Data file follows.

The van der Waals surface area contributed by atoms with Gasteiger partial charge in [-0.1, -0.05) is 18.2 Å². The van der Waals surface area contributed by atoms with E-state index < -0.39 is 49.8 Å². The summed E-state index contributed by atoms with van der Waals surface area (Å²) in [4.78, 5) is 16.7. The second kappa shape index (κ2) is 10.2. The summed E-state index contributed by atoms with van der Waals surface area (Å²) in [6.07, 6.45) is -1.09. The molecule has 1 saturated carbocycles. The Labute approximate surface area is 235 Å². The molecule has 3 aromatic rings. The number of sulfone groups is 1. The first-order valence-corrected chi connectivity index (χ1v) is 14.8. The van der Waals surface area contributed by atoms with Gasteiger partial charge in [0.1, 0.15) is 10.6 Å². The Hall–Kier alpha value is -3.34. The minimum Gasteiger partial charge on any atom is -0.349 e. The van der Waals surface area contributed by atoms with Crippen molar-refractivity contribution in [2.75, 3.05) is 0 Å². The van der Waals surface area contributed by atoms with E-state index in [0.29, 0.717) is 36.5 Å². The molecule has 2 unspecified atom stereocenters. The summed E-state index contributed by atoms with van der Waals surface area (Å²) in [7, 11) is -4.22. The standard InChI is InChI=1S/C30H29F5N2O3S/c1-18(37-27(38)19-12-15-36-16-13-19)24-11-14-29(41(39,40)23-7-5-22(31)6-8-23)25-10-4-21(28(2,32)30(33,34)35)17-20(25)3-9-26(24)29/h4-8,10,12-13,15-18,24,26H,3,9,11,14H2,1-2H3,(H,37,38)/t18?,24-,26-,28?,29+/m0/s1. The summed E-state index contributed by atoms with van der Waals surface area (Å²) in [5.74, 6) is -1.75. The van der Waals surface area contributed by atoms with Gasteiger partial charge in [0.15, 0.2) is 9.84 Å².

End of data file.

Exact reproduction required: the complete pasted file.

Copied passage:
The van der Waals surface area contributed by atoms with Gasteiger partial charge in [-0.1, -0.05) is 18.2 Å². The van der Waals surface area contributed by atoms with E-state index < -0.39 is 49.8 Å². The summed E-state index contributed by atoms with van der Waals surface area (Å²) in [4.78, 5) is 16.7. The second kappa shape index (κ2) is 10.2. The summed E-state index contributed by atoms with van der Waals surface area (Å²) in [6.07, 6.45) is -1.09. The molecule has 1 saturated carbocycles. The Labute approximate surface area is 235 Å². The molecule has 3 aromatic rings. The number of sulfone groups is 1. The first-order valence-corrected chi connectivity index (χ1v) is 14.8. The van der Waals surface area contributed by atoms with Gasteiger partial charge in [0.1, 0.15) is 10.6 Å². The Hall–Kier alpha value is -3.34. The minimum Gasteiger partial charge on any atom is -0.349 e. The van der Waals surface area contributed by atoms with Crippen molar-refractivity contribution in [2.75, 3.05) is 0 Å². The van der Waals surface area contributed by atoms with E-state index in [0.29, 0.717) is 36.5 Å². The molecule has 2 unspecified atom stereocenters. The summed E-state index contributed by atoms with van der Waals surface area (Å²) in [7, 11) is -4.22. The standard InChI is InChI=1S/C30H29F5N2O3S/c1-18(37-27(38)19-12-15-36-16-13-19)24-11-14-29(41(39,40)23-7-5-22(31)6-8-23)25-10-4-21(28(2,32)30(33,34)35)17-20(25)3-9-26(24)29/h4-8,10,12-13,15-18,24,26H,3,9,11,14H2,1-2H3,(H,37,38)/t18?,24-,26-,28?,29+/m0/s1. The summed E-state index contributed by atoms with van der Waals surface area (Å²) in [5.74, 6) is -1.75. The van der Waals surface area contributed by atoms with Gasteiger partial charge in [0.15, 0.2) is 9.84 Å².